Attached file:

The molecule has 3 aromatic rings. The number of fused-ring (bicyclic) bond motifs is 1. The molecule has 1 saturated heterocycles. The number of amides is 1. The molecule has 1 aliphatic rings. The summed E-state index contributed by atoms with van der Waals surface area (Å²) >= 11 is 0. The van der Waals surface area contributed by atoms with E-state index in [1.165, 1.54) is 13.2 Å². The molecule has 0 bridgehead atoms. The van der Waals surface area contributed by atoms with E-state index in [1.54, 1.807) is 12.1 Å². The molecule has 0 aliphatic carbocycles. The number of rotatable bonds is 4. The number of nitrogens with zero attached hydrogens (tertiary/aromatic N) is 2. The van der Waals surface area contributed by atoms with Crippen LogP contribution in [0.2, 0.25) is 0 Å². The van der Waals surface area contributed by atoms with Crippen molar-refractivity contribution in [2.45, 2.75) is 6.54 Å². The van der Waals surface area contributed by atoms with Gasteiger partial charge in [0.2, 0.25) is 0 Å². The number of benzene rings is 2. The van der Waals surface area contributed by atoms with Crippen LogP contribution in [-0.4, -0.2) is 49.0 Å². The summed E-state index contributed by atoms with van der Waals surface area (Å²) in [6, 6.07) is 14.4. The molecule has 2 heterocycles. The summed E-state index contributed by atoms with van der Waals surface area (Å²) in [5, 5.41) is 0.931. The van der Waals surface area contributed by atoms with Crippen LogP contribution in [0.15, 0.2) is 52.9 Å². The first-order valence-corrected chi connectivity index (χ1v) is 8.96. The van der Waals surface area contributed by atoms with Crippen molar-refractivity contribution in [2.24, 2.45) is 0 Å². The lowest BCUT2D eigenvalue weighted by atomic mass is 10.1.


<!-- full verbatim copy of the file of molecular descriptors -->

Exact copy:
The molecule has 3 aromatic rings. The number of fused-ring (bicyclic) bond motifs is 1. The molecule has 1 saturated heterocycles. The number of amides is 1. The molecule has 1 aliphatic rings. The summed E-state index contributed by atoms with van der Waals surface area (Å²) >= 11 is 0. The van der Waals surface area contributed by atoms with E-state index in [1.165, 1.54) is 13.2 Å². The molecule has 0 bridgehead atoms. The van der Waals surface area contributed by atoms with E-state index in [1.54, 1.807) is 12.1 Å². The molecule has 0 aliphatic carbocycles. The number of rotatable bonds is 4. The number of nitrogens with zero attached hydrogens (tertiary/aromatic N) is 2. The van der Waals surface area contributed by atoms with Crippen LogP contribution in [0.2, 0.25) is 0 Å². The van der Waals surface area contributed by atoms with Crippen molar-refractivity contribution in [2.45, 2.75) is 6.54 Å². The van der Waals surface area contributed by atoms with Gasteiger partial charge in [0.2, 0.25) is 0 Å². The number of benzene rings is 2. The van der Waals surface area contributed by atoms with Crippen LogP contribution in [-0.4, -0.2) is 49.0 Å². The summed E-state index contributed by atoms with van der Waals surface area (Å²) in [6, 6.07) is 14.4. The molecule has 2 heterocycles. The summed E-state index contributed by atoms with van der Waals surface area (Å²) in [5, 5.41) is 0.931. The van der Waals surface area contributed by atoms with Crippen LogP contribution in [0.15, 0.2) is 52.9 Å². The first-order valence-corrected chi connectivity index (χ1v) is 8.96. The van der Waals surface area contributed by atoms with Crippen molar-refractivity contribution in [2.24, 2.45) is 0 Å². The lowest BCUT2D eigenvalue weighted by atomic mass is 10.1.